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Understanding Anxiety

Anxiety is the body’s reaction to an event that is experienced as disturbing or threatening. Our primitive ancestors experienced stress when they had to fight off wild animals and other threats to their survival. Now, in the contemporary world, we are more likely to feel the anxiety that emerges from stress when we face overwhelming responsibilities at work or home, experience loneliness, rejection, or the fear of losing things that are important to us, such as our jobs or friends. When we are exposed to such events, we experience what has been called the “fight or flight” response. To prepare for fighting or fleeing, the body increases its heart rate and blood pressure. This sends more blood to our heart and muscles, and our respiratory rate increases. We become vigilant and tense. Our bodies end up on full alert and this allows us to take action. When these anxiety inducing conditions continue over a long period of time, however, and have a significant impact on how we live, we may begin to suffer from one of the anxiety disorders such as PTSD, OCD, Agoraphobia, Social Resiliency

Research indicates that anxiety disorders are the leading emotional health disorder for women and are only second to substance abuse among men. Within any given year, it has been estimated that fifteen percent of the population suffers from one of the anxiety disorders, yet only a small portion of those who suffer receive treatment. Fortunately treatment is available and generally effective.

Anxiety can be helpful when it prompts us to take action to solve a problem. We can use our anxiety as a clue, in fact, that there is a problem, and that we need to confront it. Public speakers, athletes, and entertainers have long known that anxiety can motivate them to perform much better. When we do not recognize our anxious feelings, or do not have the tools to deal with them, we may continue to expose ourselves to the causes of the anxiety and this may lead to more problems.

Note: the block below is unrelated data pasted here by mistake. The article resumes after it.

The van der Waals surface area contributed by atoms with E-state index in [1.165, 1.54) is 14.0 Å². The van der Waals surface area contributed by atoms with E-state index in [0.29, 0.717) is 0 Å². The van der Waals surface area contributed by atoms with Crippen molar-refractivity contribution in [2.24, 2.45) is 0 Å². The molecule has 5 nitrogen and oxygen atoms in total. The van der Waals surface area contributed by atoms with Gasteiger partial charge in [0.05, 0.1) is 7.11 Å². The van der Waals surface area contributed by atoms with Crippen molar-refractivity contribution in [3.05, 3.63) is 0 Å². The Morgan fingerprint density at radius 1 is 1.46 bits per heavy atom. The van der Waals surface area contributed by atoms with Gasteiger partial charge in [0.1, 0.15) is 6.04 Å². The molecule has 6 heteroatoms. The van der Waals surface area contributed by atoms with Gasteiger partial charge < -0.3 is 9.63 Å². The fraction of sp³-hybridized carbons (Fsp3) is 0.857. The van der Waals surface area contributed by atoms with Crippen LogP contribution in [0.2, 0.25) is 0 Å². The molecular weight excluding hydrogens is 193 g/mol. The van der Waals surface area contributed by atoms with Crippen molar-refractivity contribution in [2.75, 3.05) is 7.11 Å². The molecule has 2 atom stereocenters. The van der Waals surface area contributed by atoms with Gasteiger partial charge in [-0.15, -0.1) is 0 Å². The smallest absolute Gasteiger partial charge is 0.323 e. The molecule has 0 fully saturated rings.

Prolonged anxiety is demanding on our bodies and our lives in general. The constant state of “fight or flight” may cause heart palpitations, dizziness, trembling or shaking, increased  blood pressure, sweating, choking, high stomach acidity, nausea, chest discomfort, or muscle spasms. We may feel detached or out of touch with reality or think we are dying or going crazy. There is evidence that prolonged anxiety can lead to heart disease and a compromised immune system. It depletes our energy and interferes with concentration. We may become abrupt with other people and engage in emotional outbursts or even physical violence. Our relationships and job security may be jeopardized. People who experience prolonged anxiety are more prone to self-destructive behaviors such as drug and alcohol abuse.

An ability to define things positively is one of the main attributes of those who deal well with anxiety. The life process is one of loss and gain and it is as natural as night and day. When we trust that our losses will give rise to new gains and life experiences, the anxiety and worry associated with loss need not be devastating. For example, the loss of a job can open the door to more satisfying employment and the opportunity for more fulfilling life experiences. The clue is to change our negative thoughts about situations into more positive thoughts and positive feelings will usually follow a change in thinking. As an example, if a close friend moves away, rather than thinking negatively about how lonely and devastated you will feel, think about the good memories you will always have, how your friendship will leave a positive legacy that will always touch your life, how you can still keep in touch and visit, and how you can now spend your time in new and positive pursuits. There really is no need for overwhelming anxiety in this situation. We can choose to move toward the open doors of life rather than knocking on closed ones.

The clue to handling anxiety well is to acquire the skills we need to feel empowered. This requires a good, honest exploration into our lives. We need to explore the strengths that we already have for coping with stress, as well as learn new skills. We need to be able both to comfort ourselves and to let others nurture us as well. All of us can learn, with some healthy exploration, to manage anxiety successfully.

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J.M. Evosevich, Ph.D.

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